Should you put your Wisconsin house up for sale?

After all, home values have increased in the Badger State over the past two years to a median statewide sales price of $270,000 in September of 2022, according to the Wisconsin Realtors Association. Assuming you’ve been in your home long enough to realize a profit, is it time to cash in and move out?

Selling a house in Wisconsin isn’t an automatic slam dunk, though. As buyers worry about surging mortgage rates, you’ll need to consider a range of factors like when to list it, how to price it to sell quickly and what you’ll need to budget for your share of closing costs in the Badger State.

Read on for an overview of everything you need to know to sell a house in Wisconsin.

Are you ready to sell?

In the midst of headlines about inflation and the potential for a recession, you’re probably thinking about a big question: Should you sell your house now or wait? However, there is no simple answer. First, it’s important to recognize that the rise in mortgage interest rates is cooling a lot of home sales. Some experts are even predicting a tilt towards a buyers’ market, as purchasers get more picky. So, waiting longer will likely translate to less bargaining power later for you.

The best way to figure out if you’re ready to sell is to figure out how ready you are to move. For example, are you going to try to sell this home while buying another? You need to make sure you’re prepared for some bumps along the way with a backup plan for a rental if you manage to sell your place without finding a new one to buy.

Are you planning to move to another city or state? Make sure you have a solid grasp on how the cost of living there stacks up to your current one, and how that’ll affect your budget. While housing prices might be the first thing on your mind, it’s important to consider how expensive all the other essentials – food, transportation and utilities – will be.

Even if you’re planning to stay in-state, in the same town or even neighborhood, you’ll find things have likely changed a lot since you last purchased. So be sure to factor in inflation, and  make sure you compare mortgage rates first to determine how much you will need to budget to buy a new place.

Preparing to sell

Once you feel confident that you’re in a good position to list your home, you need to consider a few questions about getting it ready to impress everyone who sees it.

Is it worth upgrading your home before you sell?

Major upgrades like a new bathroom or a kitchen renovation typically aren’t smart investments if you’re planning to sell immediately. Those projects require a lot of time and money, and you probably won’t recoup the full costs at resale. It’s best to ask a professional real estate agent before calling a contractor. Ultimately, you’re probably better off exploring cheap and easy ways to boost your property value or add curb appeal.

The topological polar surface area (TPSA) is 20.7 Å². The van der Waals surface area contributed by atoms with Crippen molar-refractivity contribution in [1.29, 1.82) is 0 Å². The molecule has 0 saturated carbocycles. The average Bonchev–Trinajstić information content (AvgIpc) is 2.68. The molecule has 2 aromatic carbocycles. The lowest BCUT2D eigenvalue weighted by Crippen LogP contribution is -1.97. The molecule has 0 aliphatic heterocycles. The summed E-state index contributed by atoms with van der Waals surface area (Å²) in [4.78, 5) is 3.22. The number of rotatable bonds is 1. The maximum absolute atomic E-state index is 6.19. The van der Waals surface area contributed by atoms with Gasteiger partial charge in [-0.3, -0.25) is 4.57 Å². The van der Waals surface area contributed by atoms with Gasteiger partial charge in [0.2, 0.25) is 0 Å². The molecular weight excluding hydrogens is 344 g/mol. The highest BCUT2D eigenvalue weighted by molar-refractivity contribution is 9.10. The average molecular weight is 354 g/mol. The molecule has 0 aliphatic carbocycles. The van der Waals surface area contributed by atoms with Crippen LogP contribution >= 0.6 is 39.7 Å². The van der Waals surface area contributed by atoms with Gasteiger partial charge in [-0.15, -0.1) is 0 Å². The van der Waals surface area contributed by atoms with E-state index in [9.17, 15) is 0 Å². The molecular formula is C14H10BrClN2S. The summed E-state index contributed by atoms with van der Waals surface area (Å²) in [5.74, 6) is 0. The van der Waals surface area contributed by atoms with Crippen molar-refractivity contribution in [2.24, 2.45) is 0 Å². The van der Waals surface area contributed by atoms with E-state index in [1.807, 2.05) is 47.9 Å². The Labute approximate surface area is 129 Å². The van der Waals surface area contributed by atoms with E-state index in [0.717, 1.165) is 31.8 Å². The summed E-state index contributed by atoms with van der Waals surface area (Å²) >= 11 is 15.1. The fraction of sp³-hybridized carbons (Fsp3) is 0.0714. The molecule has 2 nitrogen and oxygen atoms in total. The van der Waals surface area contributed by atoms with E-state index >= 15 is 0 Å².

What should you repair before you sell?

As you try to figure out what to fix versus what not to fix, it’s smart to put yourself in the buyer’s shoes: What issues would make you hesitate about buying a property? For example, if a buyer discovers that your furnace is on its last legs, they’re likely going to ask for you to replace it or a sizable discount on the asking price (no one wants to deal with a brutal Badger State winter with a decaying HVAC system). Ask a real estate agent for their expertise on what issues would turn off buyers and what problems won’t be a big deal.

Should you pay to stage your home?

Staging your home can be a simple, low-cost way to make your home look like it’s ready for prime time. A lot of real estate agents operate on the seven-second rule – prospective buyers decide in seven seconds whether they like a home – and staging can make a massive difference in that first impression. How much you’ll pay depends on what kind of help you need. Decluttering and organizing won’t set you back much, while renting furniture to fill the space will be a bigger investment.

When is the best time to sell a house in Wisconsin?

Historically, May and June have been the best months to sell a house in Wisconsin. Over the past two years, each month has offered either the fewest days on the market and/or the highest percentage of homes that sell for more than their list price. However, it’s important to recognize that the past two-year period offers a somewhat skewed data set from the craziness that the pandemic brought on the housing market — and the market is quickly changing due to rising mortgage rates.

Find a local Wisconsin real estate agent

The quickly shifting market serves as a reminder of the importance of finding the right real estate agent to help with your sale. As more buyers press pause on their home searches, a local real estate agent can help you craft a strategy for a sale in these transitional times. While you might want to avoid paying Realtor fees (everyone does – they add up to as much as 6 percent of the purchase price), it’s worth the investment. Properties with an agent tend to sell for a lot more – $58,000 more, to be exact, according to the 2021 National Association of REALTORS “Profile of Home Buyers and Sellers”  – than for-sale-by-owner (FSBO) listings.

Price your home competitively

Take one look at the statewide data about home prices – they increased by more than 10 percent in the last year – and it’s easy to get greedy about setting your list price. A lot can change in a year, though, and it’s important to understand that prices are cooling off around the country. So, as you’re thinking about how much to try to get for your home, it’s important to focus on two key pieces of information.